“An island where nature thrives and man is a silent observer,” is how Cousine describes itself.
If the Seychelles has a name for conservation-minded tourism, Cousine Island was one of the first to lead the way. The 64-acre island is recognized internationally as one of the most ecologically important private islands in the world. It is a bird paradise, free of alien mammals, with all but five percent of the vegetation endemic, and Hawksbill and green turtles are regular visitors.
Since it began, the island has repositioned itself as an exclusive private island for the use of one family or group at a time. The four exclusive villas near the water’s edge, while done in the old French Colonial style and luxurious, have attempted to keep human impact to a minimum. The island, which looks across to Cousin, Praslin and Aride islands, is limited to 12 adults and six children at a time.
Most recently it has added a Presidential Villa, a full 625 square metres, with two en-suite master bedrooms with dressing rooms, a spa, gym, study and a dining room big enough for the island’s guests. There are other amenities, including an environmentally friendly 14 seat solar catamaran available at any time.
Forming part of the Seychelles’ unusual granitic archipelago, islands like Cousine came under severe pressure over the past two centuries, caused mostly by activities such as coconut farming, with the result that many species disappeared.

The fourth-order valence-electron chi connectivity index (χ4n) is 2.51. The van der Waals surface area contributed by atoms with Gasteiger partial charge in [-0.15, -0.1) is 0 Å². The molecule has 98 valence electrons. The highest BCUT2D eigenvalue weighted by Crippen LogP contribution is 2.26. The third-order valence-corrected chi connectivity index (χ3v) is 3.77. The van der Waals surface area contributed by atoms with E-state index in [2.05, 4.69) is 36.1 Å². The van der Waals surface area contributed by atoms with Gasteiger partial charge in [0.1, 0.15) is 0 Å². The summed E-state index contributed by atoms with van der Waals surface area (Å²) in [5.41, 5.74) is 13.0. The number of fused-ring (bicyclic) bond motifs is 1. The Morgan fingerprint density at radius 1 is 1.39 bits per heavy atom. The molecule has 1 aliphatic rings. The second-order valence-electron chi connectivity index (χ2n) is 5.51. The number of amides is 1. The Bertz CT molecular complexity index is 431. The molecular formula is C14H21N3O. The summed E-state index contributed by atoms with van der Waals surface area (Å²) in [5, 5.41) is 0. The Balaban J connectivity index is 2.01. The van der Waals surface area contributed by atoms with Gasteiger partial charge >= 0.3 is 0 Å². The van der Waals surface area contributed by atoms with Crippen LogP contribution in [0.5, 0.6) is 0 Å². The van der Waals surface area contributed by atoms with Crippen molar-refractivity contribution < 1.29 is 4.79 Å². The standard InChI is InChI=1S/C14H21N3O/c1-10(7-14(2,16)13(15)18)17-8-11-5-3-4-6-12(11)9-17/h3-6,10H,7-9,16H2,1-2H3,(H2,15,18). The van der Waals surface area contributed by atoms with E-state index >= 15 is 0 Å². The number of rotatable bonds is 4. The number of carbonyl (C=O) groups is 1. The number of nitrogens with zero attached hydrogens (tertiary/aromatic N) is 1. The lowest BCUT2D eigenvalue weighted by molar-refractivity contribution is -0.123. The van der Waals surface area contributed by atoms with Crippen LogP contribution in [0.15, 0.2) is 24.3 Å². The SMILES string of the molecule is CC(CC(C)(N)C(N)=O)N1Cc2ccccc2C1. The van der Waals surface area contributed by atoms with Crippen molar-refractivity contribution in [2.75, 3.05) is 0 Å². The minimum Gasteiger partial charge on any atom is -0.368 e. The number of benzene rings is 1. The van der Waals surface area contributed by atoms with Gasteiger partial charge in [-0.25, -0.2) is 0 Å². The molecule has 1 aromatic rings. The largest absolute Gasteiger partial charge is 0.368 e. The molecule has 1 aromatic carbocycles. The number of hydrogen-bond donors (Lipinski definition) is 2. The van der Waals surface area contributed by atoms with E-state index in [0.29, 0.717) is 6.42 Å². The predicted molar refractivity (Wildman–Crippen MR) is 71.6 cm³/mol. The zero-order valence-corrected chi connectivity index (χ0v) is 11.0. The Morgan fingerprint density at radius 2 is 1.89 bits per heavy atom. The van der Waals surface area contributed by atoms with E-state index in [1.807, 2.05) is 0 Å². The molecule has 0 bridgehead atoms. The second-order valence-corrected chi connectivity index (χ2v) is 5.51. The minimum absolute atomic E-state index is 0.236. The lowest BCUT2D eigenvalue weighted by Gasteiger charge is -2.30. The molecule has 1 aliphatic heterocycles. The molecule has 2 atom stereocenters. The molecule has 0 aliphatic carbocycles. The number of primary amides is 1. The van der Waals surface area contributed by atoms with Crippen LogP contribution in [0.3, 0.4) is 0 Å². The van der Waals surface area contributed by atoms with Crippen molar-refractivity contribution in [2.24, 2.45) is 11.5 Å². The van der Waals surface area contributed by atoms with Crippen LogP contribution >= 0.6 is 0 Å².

In 1992 Cousine was bought and turned into a nature preserve, its management style focusing strictly on conservation. Many species have returned, even the giant Aldabra turtle, and the island’s conservation work is so respected that it also assists national and international groups. Numerous other islands have followed its example, creating high-end small resorts that help pay for an island its on to turn back the environmental clock.
Cousine created a trust to fund all the island’s conservation projects, of which there are at least 64 in progress. It was also involved in the construction and management of the Island Conservation Center on neighboring Praslin island. This center promotes environmental visits to the region and provides a focus for all environmental and ecological work in the area.
Guests are encouraged to participate in the conservation work, be it through the simple but important act of planting a tree from Cousine’s nursery of indigenous species or assisting the resident ecologists to monitor critically endangered turtles and land birds. Even if guests choose to not get involved, they are still supporting the conservation and restoration programs by simply being on Cousine.
To minimize its impact, the island has rainwater catchment, some solar power, and it removes non-biodegradable waste from its shores to Mahé and Praslin.
In Their Own Words
As far back as 1994, Cousine declared its mission was:
“To promote and practice nature conservation and the wise use of natural resources of the island and its surroundings and to share this philosophy with our guests. We believe that ecotourism is not about sitting and watching but rather it should involve direct and tangible benefits to the environment.”